So this raises another significant question, “Is it important to consider “ethics” in regard to personal development training models like NLP has become and is most often used for in application?” From the author’s point of view this is essential. The simple reason is that there are significant aspects of human experience that are beyond sensory-based experience. That some of our most compelling experiences as humans are only accessible as abstract concepts, without corresponding extant material form – e.g.: beauty. NLP says that there are no such things and that what is being done is what is called “nominalization” or the transcoding of a verb form into a noun, as in, “I want “beauty” (or “love” or “happiness” …) in my life.” What would be more accurate to fact (read: sensorily organized/based) is to say, “I want to be experiencing (that which is)”beauty” in my life.” or something more to the effect of making the experience active. Another example might be, “I want to do those things which allow me to more experience the beauty that is around me in my life.” This shifts the attention and focus of awareness from the nominalization, “beauty” to the actions associated with the experience of that which is beautiful, i.e.: filled with or representing “beauty.”
I understand NLP’s desire to shift from place the attention directly on beauty to “de-nominalizing” it by shifting the attention to what can be done in regard to having the experience. The concept of “What ‘beauty’ is (or is not)” is one of the longest standing philosophical inquiries that has been recorded. Going beyond the “traditional” standards of the Meta-Model analysis and the process of de-nominalization more contemporary approaches to NLP might ask, “How would you know if you have/had ‘beauty’ in your life?” This approach then shifts the attention from “having beauty” to what is desired from “having beauty.” This allows the NLP practitioner to then address the process the client can use to have this experience of what is desired from “having beauty.”
Yet, the idea/concept of “beauty” itself is not ever addressed using either the “traditional” or “contemporary” approaches of NLP. This would require addressing what is not present in sensory-based experience, what is beyond the realm of ordinary sensory-based experience. The questions of “ethics” or what is “right/wrong,” “good/bad” can only be addressed using a different structure than that which is available in the NLP model as such, i.e.: presented by either Bandler or Grinder and their direct disciples. Yet this may be totally appropriate to what the NLP model/technology is designed for and intended to address.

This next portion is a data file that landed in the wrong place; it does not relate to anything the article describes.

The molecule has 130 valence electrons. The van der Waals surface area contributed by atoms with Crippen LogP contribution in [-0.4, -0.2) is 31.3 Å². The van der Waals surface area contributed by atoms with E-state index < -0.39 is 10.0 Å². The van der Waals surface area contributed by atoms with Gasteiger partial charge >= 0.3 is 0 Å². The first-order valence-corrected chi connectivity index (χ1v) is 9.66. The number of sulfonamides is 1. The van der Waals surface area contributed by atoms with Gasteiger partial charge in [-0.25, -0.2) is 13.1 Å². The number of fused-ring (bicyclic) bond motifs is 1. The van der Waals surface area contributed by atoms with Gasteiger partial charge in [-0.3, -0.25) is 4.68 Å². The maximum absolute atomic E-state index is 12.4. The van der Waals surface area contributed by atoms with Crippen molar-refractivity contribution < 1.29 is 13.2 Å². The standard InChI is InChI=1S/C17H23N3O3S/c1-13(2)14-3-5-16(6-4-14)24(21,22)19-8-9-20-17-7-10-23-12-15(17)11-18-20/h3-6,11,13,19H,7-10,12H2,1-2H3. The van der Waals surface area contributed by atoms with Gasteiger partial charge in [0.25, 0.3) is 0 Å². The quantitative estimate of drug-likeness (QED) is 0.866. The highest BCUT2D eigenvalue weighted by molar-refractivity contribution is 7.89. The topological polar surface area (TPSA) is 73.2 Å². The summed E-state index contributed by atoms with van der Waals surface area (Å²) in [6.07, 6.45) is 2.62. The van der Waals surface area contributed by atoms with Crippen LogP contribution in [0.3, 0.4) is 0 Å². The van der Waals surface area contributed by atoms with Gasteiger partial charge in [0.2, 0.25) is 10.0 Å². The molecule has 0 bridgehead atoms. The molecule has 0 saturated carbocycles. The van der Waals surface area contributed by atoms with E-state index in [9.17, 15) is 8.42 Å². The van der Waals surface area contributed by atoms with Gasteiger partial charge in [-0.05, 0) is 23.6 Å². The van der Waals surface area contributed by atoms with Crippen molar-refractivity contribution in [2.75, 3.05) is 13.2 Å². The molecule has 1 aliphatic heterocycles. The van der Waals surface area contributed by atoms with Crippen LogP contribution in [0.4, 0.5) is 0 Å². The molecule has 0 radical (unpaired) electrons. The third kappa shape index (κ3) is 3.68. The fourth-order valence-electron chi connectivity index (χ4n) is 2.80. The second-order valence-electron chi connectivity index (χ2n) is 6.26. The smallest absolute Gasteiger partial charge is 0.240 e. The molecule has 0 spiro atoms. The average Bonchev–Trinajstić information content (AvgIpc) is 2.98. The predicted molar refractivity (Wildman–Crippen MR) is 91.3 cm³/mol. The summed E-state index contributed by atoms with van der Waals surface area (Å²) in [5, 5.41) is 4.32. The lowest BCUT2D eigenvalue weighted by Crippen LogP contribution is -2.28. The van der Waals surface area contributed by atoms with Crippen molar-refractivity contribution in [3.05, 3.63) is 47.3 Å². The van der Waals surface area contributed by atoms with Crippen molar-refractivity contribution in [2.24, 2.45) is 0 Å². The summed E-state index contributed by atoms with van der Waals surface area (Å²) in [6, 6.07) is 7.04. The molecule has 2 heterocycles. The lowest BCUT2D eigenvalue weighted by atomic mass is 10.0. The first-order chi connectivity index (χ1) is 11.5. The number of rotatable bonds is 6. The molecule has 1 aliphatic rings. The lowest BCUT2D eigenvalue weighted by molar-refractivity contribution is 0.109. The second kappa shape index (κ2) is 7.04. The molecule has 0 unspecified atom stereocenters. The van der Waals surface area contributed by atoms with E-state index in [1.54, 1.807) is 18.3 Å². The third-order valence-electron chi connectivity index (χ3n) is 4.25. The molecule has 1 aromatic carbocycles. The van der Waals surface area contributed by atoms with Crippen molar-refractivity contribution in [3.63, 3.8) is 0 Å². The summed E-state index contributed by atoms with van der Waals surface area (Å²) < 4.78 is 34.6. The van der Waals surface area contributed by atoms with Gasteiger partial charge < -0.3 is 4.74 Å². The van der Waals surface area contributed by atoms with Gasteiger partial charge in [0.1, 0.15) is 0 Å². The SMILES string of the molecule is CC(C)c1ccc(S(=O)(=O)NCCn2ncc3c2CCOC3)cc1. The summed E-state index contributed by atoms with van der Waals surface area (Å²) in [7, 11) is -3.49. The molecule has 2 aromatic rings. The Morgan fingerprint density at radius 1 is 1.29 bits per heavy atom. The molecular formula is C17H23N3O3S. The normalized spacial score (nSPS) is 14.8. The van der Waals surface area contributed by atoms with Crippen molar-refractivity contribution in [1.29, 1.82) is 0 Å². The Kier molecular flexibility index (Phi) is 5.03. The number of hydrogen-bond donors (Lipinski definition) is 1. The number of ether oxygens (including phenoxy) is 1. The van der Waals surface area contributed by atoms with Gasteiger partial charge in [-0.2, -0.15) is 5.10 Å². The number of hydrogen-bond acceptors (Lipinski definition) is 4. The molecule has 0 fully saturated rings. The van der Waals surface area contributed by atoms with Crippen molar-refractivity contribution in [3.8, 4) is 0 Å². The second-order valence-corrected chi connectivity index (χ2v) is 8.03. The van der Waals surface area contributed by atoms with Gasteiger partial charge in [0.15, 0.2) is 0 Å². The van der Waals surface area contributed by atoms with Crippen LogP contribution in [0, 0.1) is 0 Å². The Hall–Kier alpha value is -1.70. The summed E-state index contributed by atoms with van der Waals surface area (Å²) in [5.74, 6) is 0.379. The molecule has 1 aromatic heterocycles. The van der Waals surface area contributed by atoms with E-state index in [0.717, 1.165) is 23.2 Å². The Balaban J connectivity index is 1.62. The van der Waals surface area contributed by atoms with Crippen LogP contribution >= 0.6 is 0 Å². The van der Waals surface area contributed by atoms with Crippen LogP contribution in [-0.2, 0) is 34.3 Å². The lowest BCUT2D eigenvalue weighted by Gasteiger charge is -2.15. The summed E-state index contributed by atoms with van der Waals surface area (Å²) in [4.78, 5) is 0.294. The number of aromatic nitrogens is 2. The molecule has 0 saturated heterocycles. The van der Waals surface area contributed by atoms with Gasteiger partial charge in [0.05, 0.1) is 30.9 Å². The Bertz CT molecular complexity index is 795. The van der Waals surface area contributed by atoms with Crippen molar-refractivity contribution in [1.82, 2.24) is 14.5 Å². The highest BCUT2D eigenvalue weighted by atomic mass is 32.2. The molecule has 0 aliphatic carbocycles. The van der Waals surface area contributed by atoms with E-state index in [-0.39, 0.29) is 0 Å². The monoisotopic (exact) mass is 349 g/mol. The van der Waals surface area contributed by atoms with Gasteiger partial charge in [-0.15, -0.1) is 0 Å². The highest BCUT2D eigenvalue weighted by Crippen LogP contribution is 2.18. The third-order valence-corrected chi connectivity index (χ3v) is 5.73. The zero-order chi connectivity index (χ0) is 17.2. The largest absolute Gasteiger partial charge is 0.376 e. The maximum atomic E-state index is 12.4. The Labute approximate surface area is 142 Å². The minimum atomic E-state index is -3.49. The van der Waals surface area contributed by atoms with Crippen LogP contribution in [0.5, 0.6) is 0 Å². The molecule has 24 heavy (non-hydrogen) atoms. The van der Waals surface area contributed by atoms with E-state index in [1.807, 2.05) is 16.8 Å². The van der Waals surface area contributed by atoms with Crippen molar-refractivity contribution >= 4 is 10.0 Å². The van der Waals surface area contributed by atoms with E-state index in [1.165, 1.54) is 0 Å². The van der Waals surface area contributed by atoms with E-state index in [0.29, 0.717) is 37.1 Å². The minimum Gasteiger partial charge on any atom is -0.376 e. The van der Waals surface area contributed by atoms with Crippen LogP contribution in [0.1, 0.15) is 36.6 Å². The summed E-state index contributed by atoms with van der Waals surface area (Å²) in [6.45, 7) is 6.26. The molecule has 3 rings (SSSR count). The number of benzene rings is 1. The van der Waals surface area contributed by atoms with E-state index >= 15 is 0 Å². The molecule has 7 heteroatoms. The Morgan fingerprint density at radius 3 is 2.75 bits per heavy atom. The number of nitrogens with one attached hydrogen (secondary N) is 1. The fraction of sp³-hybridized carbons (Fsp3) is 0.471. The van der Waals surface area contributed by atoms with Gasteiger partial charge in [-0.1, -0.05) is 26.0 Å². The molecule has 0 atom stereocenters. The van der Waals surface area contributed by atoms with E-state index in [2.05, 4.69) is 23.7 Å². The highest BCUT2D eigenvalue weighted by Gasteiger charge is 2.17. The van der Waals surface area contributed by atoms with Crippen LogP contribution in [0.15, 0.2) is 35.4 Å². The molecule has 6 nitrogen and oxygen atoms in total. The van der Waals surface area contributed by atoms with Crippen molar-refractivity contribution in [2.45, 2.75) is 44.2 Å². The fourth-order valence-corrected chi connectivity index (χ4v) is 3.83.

What's Beyond the NLP Model/Technology?
There are two fundamental forms that are outside of the NLP model/technology that must be present to address the “ethics” issues present in the human condition. These are an ontological vs. an epistemological orientation. Primarily this refers to the organization of “being” before and a priori to “doing.” This would make the question form, “What?” primary to “How?,” which must follow “What?.” The other is a shift from a deductive model to an inductive model of analysis. A deductive model is based sensory observation, while an inductive model goes beyond or outside of what is present in purely sensory based terms. The simplest representation the author can present of deductive vs. inductive reasoning is as follows: Deductive – “All stop signs are red, that is a stop sign therefore it must be red.” The one statement DOES by necessity of the form involved follow from the other. Inductive – “All stop signs are red, that sign is red and therefore must be a stop sign.” The one statement DOES NOT by necessity of the form follow from the other, BUT it can inductively be reasoned that it is possible.